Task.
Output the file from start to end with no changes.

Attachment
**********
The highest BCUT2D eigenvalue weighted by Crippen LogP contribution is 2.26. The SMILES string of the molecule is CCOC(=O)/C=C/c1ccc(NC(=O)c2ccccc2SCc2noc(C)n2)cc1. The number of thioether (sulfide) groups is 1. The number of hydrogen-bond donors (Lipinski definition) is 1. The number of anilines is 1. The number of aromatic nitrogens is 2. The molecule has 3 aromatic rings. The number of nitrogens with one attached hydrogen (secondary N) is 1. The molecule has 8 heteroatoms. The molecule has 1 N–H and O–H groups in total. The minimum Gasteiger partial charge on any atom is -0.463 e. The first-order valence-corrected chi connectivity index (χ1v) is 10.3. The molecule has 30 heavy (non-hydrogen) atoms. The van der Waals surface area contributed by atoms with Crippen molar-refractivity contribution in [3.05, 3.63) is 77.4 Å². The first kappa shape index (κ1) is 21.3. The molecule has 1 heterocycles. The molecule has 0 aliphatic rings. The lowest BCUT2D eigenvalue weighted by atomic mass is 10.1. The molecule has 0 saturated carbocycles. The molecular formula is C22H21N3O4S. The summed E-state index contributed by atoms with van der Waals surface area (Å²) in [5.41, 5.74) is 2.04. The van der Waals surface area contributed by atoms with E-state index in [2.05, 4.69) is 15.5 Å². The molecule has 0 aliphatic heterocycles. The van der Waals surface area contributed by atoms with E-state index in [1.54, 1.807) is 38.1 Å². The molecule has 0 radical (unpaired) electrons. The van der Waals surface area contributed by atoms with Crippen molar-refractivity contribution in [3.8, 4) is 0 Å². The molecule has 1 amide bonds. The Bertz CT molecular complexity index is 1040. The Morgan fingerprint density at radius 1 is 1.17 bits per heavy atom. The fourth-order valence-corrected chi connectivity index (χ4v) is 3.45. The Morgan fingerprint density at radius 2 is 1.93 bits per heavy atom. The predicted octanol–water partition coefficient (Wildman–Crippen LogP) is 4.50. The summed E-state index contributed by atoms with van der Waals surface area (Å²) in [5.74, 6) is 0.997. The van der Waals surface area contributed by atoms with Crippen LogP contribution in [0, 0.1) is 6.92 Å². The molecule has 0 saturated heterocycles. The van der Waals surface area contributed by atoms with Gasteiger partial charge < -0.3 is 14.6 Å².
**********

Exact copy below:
The highest BCUT2D eigenvalue weighted by Crippen LogP contribution is 2.26. The SMILES string of the molecule is CCOC(=O)/C=C/c1ccc(NC(=O)c2ccccc2SCc2noc(C)n2)cc1. The number of thioether (sulfide) groups is 1. The number of hydrogen-bond donors (Lipinski definition) is 1. The number of anilines is 1. The number of aromatic nitrogens is 2. The molecule has 3 aromatic rings. The number of nitrogens with one attached hydrogen (secondary N) is 1. The molecule has 8 heteroatoms. The molecule has 1 N–H and O–H groups in total. The minimum Gasteiger partial charge on any atom is -0.463 e. The first-order valence-corrected chi connectivity index (χ1v) is 10.3. The molecule has 30 heavy (non-hydrogen) atoms. The van der Waals surface area contributed by atoms with Crippen molar-refractivity contribution in [3.05, 3.63) is 77.4 Å². The first kappa shape index (κ1) is 21.3. The molecule has 1 heterocycles. The molecule has 0 aliphatic rings. The lowest BCUT2D eigenvalue weighted by atomic mass is 10.1. The molecule has 0 saturated carbocycles. The molecular formula is C22H21N3O4S. The summed E-state index contributed by atoms with van der Waals surface area (Å²) in [5.41, 5.74) is 2.04. The van der Waals surface area contributed by atoms with E-state index in [2.05, 4.69) is 15.5 Å². The molecule has 0 aliphatic heterocycles. The van der Waals surface area contributed by atoms with E-state index in [1.54, 1.807) is 38.1 Å². The molecule has 0 radical (unpaired) electrons. The van der Waals surface area contributed by atoms with Crippen molar-refractivity contribution in [3.8, 4) is 0 Å². The molecule has 1 amide bonds. The Bertz CT molecular complexity index is 1040. The Morgan fingerprint density at radius 1 is 1.17 bits per heavy atom. The fourth-order valence-corrected chi connectivity index (χ4v) is 3.45. The Morgan fingerprint density at radius 2 is 1.93 bits per heavy atom. The predicted octanol–water partition coefficient (Wildman–Crippen LogP) is 4.50. The summed E-state index contributed by atoms with van der Waals surface area (Å²) in [5.74, 6) is 0.997. The van der Waals surface area contributed by atoms with Crippen LogP contribution in [0, 0.1) is 6.92 Å². The molecule has 0 saturated heterocycles. The van der Waals surface area contributed by atoms with Gasteiger partial charge < -0.3 is 14.6 Å².